Archives for December 2013

How to discuss assumptions in proposals to your benefit

The ubiquitous Assumptions section

Each IT proposal has a section towards the end – just before the financials and pricing, there is a small section with a list of assumptions on which this proposal is based on. And when it comes to the discussion table, both providers and IT buyers fumble with how to deal with this section. From a provider’s perspective, this is their way of setting down the boundary conditions of the solution. It is their way of offering a solution that is based on certain parameters which if fulfilled will enable them to deliver the solution they have designed.

Should you remove Assumptions?

Well, yes – but not without a discussion.

From the other side of the table, assumptions look scary. All you see are hidden data points and conditions which can suddenly increase the price if this is not either discussed away or controlled. And the result is predictable: Often contract negotiators try to remove all the assumptions so that it comes down to a contract sans assumptions. I am not advocating making contracts with assumptions. But should you seek to remove blindly? That would be wasting a hidden opportunity to have an in-depth discussion that benefits both parties. But how do you start this discussion?

Question mark

Divide and Focus

First segregate the assumptions. There are multiple types of assumptions – there are those that have material impact on the solution since they drive the entire effort of the provider, and those that simply lay down the financial conditions on which the price is based (e.g. handling of lodging and travel costs). Focus on the ones that shape the solution or refine the problem definition.

Don’t insist on removing assumptions without understanding the impact – because the only way the provider can remove assumptions is to price it into their solution.
Discuss each of them using the following questions:

  • What is the basis of this assumption? How does this impact operations?
  • What happens if this assumption is proven wrong?
  • What happens if a value increases or decreases?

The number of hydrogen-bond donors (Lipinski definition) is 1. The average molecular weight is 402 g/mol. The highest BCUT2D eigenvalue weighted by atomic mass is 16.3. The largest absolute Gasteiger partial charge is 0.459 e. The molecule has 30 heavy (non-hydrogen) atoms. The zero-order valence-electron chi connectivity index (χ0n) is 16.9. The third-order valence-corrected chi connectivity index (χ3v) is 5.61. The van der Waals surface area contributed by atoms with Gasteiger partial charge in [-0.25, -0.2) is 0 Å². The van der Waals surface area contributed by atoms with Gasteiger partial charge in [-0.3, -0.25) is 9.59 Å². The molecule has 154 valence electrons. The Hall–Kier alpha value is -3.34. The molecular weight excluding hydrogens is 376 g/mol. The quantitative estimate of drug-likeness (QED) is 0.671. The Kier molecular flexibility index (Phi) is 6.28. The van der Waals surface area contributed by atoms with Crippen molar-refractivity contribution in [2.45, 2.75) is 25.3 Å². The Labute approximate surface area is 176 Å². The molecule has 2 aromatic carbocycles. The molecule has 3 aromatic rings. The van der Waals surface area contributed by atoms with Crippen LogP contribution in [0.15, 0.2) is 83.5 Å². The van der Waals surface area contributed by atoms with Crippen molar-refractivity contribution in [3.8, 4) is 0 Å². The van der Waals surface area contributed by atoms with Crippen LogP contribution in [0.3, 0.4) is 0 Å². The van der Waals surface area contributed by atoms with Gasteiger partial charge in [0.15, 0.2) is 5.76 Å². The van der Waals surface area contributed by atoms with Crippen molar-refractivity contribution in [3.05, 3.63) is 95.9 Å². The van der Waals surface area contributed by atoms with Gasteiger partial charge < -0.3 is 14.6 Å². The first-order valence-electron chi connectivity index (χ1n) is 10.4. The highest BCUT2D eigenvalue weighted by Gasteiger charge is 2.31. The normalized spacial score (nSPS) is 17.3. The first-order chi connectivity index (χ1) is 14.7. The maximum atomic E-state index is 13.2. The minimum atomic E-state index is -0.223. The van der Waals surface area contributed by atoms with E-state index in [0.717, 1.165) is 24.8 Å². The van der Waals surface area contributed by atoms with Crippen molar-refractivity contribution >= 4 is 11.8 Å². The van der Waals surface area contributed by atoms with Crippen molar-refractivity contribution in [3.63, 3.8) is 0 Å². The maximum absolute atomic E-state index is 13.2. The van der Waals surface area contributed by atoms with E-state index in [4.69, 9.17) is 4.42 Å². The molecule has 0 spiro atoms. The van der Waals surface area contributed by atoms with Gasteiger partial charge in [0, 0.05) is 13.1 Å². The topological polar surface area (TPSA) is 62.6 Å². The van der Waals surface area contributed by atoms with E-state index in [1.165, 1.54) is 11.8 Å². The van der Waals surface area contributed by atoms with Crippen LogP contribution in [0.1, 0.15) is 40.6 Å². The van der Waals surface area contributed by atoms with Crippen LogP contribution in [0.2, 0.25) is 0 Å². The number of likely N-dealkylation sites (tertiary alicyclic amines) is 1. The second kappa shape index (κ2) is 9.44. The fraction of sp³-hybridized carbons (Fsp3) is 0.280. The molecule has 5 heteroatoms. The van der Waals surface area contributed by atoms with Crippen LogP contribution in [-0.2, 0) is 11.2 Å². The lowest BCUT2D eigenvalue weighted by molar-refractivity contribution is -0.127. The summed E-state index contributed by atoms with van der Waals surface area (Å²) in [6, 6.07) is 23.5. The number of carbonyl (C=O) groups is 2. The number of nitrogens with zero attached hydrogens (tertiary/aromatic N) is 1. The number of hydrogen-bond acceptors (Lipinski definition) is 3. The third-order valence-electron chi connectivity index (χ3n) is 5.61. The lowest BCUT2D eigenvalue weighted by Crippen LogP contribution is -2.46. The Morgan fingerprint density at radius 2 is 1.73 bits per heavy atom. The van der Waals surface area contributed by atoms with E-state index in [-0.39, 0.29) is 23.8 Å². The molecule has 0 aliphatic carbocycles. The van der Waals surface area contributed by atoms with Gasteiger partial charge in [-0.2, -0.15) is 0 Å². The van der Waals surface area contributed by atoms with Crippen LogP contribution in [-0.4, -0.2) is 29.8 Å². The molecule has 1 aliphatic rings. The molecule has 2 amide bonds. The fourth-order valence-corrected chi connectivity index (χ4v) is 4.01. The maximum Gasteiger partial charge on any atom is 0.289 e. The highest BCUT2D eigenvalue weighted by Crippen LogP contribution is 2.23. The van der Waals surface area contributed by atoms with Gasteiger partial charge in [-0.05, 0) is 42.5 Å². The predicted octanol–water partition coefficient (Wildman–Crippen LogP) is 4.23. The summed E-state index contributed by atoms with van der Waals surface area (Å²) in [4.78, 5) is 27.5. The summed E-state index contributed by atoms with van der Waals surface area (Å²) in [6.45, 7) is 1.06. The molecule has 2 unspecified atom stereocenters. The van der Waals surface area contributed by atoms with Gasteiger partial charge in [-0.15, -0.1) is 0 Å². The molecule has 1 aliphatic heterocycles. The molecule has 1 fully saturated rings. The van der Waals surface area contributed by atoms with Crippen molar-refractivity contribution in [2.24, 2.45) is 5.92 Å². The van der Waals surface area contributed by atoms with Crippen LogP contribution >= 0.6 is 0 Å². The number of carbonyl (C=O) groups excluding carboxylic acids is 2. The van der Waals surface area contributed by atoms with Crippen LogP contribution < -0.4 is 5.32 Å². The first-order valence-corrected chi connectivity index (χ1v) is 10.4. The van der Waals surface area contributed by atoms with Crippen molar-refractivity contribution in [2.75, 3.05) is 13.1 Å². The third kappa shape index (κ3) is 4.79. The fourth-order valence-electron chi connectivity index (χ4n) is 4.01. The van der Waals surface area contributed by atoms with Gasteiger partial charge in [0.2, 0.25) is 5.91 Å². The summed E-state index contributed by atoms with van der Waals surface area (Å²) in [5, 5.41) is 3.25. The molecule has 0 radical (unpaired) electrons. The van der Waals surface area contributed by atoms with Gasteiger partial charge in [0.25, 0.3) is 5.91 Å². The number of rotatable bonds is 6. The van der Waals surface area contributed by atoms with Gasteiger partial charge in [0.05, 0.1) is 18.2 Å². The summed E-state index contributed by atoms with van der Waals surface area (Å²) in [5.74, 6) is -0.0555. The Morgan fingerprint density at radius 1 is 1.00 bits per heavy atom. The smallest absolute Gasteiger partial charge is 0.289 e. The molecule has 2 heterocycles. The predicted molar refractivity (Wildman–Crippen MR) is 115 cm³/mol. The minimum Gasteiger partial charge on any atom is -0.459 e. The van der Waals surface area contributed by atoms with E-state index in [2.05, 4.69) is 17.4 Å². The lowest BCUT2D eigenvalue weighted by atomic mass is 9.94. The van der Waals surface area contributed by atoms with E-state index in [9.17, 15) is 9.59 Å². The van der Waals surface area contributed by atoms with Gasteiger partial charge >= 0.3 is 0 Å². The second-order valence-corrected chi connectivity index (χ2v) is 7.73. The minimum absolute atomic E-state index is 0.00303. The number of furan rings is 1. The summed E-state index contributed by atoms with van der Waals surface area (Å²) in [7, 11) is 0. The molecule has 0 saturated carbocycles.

• Who can control this value? what are the means of controlling these values?
  • What can either of the two sides do to control these values?

Have this discussion dispassionately without first assigning responsibility – after this find out which party can control this risk best – this will give you the optimum balance between responsibility split and price.

Can Assumptions help you?

  • Often assumptions can lead you to finding a solution to your problem.
  • If you release a list of goals that you want to achieve and ask for a solution – you will get a solution that is driven by assumptions.
  • Such assumptions are not a nuisance – use them wisely to bring more refinement into the definition of the problem, or the enrichment of the solution depending on which side of the table you are sitting on. More on this topic in this article on Request for Solutions.
  • A smart provider should also think of using assumptions to coach the IT buyer – but they should not do this by talking down to the IT buyer
  • A smart provider should coach the IT buyer into what should be added to the problem, what they have potentially missed, what they should be demanding in addition. Believe me, IT buyers value this coaching as it shows them that you are thinking for them.
  • Use this discussion to find out where the buyer want to draw the line to split the responsibility.

Assumptions work both ways

IT buyers should not stop at only discussing assumptions that the provider has raised. They should create a list of assumptions of their own as the solutioning dialog progresses. Use these questions as a kick-start:

  • What are you taking for granted?
  • What are you being promised? How can you verify this for yourself?
  • What assets are you relying on? What are these assets performing that will be useful to you?
  • How can you check and measure that this is actually the case?

Now use these assumptions to drive due diligence on both sides. Giving each party the possibility to check the assumptions will go a long way in avoiding any conflict situations after the contract is signed.

In summary

Often the actual persons that are available during the contract phase on both sides (the deal team on both sides) leave after the contract is signed, and this is then handed over to the delivery team on both sides. Discussing the assumptions on both sides, and documenting the results of the same by baking it into the problem definition or into the solution will bring the required rigor into the contract.

The parties on both sides that are forced to live the contract over the next five years will thank you for it.

photo credit: Marco Bellucci via photopin cct

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